A handful of the short term jobs that I have never gone to the trouble of mentioning on my CV have involved night shifts. During one of my less enjoyable years at university, I worked from 22h00 – 06h00 in a petrol station in Sheffield. Then, shortly after graduation, an agency found for me by the Job Centre placed me with a specialist firm that oversaw the opening of new supermarkets. I worked an entire week of night shifts placing Waitrose merchandise on the shelves of a newly refurbished supermarket acquired from the defunct Safeway. This was done so that regular employees could go in on their first day as a Waitrose ‘partner’ and know how the place should look. You may not agree with me on this one, but I don’t believe that any job I have ever had has provided such simple job satisfaction as is found when employed to go through a supermarket aisle lining price tags to products, and turning packages so that bar codes are not visible until the item is taken from the shelf.
Nocturnal employment seems cathartic to me, although the Waitrose job was less so since the bright lights of the supermarket burned twenty-four hours a day. That felt more like being in a huge television set (Supermarket Sweep perhaps). I am not crippled by insomnia, but I do not sleep as peacefully as I would like. As many as six or seven hours can easily be achieved, but once I am awake, it is very difficult to return to sleep, regardless of what time it is.
I have, in recent weeks, blamed Lumpy (one of two cats that cohabits with us) for waking me in the early hours by climbing onto my pillow and then my head – usually around five or six in the morning. I’ve come to realise, however, that she only climbs onto me when she knows that I’m awake and therefore liable to give her a cuddle, scratch or stroke.
This morning, on the first morning of 2009, I was awake before the last reveller had returned home. I was quite content with a modest (a.k.a. “credit crunch”) New Year’s Eve at home, especially since it brought home made pizza, supermarket own-brand “bierre de France” and a modern classic film (“the sky’s beginning to bruise, night must fall and we shall be forced to camp.”) With a reluctancy that is getting ever weaker, I was upright to hear the pips of the six o’clock news and to start the chemistry required by a new bread making machine. The instruction manual that accompanies this device advices me that with the time delay feature, I can wake up to fresh bread. There hardly seems any point, since I will most likely be up early enough to set the machine going myself.
I have, since moving to Glasgow, revisited my nocturnal self. With a daily routine that is establishing itself, so too is an internal rhythm over which I have no control. The strangest thoughts creep into my mind when I wake in the dark early hours, and they can be quite enough to destroy any hope of returning to sleep. If there is a new year’s resolution to be made (and I detest them usually) it is that I will not fight my unforgiving awakeness in the early hours. Making bread, writing letters or reading books will substitute for tossing and turning. I hope.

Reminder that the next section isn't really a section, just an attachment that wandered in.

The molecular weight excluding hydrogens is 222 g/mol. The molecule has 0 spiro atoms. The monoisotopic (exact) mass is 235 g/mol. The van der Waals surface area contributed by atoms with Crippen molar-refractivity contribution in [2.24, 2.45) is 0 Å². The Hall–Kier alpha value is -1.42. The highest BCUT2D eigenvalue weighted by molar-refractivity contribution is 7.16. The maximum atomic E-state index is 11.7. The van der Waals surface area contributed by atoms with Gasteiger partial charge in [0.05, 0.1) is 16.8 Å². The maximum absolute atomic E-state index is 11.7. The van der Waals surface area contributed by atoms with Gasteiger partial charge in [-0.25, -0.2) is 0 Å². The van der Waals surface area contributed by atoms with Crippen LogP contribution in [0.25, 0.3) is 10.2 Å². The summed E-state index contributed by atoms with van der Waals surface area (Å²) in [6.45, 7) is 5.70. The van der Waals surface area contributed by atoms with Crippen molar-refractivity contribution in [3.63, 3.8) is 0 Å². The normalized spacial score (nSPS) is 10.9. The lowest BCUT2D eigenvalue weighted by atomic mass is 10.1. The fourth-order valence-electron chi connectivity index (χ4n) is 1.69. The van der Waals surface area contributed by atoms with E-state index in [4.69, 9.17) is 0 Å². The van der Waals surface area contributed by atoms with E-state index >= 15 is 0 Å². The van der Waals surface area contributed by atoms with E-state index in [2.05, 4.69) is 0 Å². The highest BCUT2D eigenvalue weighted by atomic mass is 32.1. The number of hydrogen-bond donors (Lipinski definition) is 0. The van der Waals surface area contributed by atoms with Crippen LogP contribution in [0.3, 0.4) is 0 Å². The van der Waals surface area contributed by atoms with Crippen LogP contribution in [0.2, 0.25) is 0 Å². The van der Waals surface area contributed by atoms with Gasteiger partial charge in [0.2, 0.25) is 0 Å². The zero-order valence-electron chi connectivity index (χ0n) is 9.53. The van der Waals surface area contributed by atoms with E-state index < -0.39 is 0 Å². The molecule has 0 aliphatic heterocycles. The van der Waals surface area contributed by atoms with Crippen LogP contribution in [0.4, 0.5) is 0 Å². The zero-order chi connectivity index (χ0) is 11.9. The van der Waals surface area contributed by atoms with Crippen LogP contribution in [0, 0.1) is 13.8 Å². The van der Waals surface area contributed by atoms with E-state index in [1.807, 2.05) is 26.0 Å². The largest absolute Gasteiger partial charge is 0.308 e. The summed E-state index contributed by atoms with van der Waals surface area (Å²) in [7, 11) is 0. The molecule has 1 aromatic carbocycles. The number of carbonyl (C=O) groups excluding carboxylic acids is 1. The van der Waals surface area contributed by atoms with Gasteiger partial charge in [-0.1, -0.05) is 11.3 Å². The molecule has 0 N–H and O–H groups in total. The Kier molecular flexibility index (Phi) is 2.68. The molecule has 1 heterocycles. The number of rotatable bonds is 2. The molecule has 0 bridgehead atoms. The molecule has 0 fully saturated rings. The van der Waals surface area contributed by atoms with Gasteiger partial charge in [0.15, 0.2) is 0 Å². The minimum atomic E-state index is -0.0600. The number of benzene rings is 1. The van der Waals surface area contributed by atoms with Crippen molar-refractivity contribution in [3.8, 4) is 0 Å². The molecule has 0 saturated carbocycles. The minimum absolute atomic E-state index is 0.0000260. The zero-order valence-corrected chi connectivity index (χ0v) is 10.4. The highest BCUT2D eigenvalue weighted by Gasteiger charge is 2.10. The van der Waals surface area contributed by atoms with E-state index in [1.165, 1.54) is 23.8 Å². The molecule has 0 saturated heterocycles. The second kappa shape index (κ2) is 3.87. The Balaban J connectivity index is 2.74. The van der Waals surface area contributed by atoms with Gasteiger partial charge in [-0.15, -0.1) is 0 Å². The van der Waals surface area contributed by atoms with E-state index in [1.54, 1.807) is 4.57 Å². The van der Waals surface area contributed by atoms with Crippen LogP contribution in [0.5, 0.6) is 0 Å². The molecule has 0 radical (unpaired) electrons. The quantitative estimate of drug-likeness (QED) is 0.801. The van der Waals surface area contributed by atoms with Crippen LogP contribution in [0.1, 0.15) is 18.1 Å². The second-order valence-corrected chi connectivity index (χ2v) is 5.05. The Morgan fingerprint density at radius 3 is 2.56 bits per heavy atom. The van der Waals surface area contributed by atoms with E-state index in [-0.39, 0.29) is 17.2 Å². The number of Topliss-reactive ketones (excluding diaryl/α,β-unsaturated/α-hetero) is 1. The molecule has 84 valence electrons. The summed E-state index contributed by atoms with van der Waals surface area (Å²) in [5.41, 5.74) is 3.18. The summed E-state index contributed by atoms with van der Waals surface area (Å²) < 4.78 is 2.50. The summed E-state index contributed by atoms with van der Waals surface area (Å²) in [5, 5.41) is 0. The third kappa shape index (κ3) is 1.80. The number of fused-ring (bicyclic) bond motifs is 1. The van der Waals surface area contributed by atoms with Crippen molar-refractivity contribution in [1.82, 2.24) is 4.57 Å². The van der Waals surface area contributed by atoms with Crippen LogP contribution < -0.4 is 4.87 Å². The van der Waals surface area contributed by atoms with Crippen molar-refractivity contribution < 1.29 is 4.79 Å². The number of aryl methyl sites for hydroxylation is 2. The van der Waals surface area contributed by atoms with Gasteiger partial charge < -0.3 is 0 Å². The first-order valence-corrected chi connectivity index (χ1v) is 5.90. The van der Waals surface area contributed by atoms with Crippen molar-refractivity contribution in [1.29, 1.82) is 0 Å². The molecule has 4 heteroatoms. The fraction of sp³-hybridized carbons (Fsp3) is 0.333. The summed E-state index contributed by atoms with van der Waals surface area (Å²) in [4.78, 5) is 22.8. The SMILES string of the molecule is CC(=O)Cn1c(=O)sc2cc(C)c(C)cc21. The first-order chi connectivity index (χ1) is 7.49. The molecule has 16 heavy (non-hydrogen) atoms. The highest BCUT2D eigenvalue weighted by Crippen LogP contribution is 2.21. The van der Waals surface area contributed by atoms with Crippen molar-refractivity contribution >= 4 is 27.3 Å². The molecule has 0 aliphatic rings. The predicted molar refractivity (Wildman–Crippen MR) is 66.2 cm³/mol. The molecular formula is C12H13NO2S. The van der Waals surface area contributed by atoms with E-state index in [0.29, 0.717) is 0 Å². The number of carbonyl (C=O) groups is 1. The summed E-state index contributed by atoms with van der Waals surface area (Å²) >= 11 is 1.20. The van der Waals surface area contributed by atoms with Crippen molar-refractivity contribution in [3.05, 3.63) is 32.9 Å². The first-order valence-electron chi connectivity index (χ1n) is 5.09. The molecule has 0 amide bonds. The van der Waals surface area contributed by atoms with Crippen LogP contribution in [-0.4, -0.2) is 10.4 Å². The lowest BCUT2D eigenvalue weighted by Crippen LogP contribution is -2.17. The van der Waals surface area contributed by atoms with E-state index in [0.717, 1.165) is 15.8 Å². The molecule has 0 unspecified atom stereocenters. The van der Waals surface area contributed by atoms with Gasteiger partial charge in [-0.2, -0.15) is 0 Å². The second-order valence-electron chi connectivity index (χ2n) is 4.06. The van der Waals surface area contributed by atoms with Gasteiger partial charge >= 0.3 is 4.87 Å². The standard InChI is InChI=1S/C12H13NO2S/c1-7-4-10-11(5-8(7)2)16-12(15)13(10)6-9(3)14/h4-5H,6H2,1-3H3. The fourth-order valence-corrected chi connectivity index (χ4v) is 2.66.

Jarvis Cocker, the boy from Intake who’s done good (and who now lives in Paris) recently produced a two part radio documentary for the BBC called Jarvis Cocker’s Musical Map of Sheffield. The programmes are being rebroadcast this week, starting yesternight and continuing tonight at midnight on BBC 6 Music. Not only is this a brilliant little trip down an increasingly nostalgic memory lane for me, it’s also a brilliant aural work, very much what I would aspire to one day produce either through the podcast or other means.
Don’t fret if you’ve missed the first episode, because both will be on the iPlayer for a week after broadcast. And don’t fret if you get interupted while listening, because the handy new version of the iPlayer remembers where you were if you accidentally close the window or if your wireless connection burps.
Since he left sunny Northern Ireland for Nashville, Tennessee last year, the podcaster, blogger, photographer and general international-man-of-mystery Jett Loe has been re-adjusting to life in the U. S. of A. Amongst other things, he’s been getting used to American TV once more, and the delights of unreliable digital TV signals.
He’s not alone. Facecrash affects us all, even the eighty-two year old stalwart of Northern Ireland’s Democratic Unionist Party, the Reverend Ian Paisley, as seen here during an interview on BBC Television’s Andrew Marr Show.
The “big man” has announced his retirement, saying in this, his first televised interview, that he intends to take some time to write his life story. Probably just as well, because the pictures really don’t do him justice.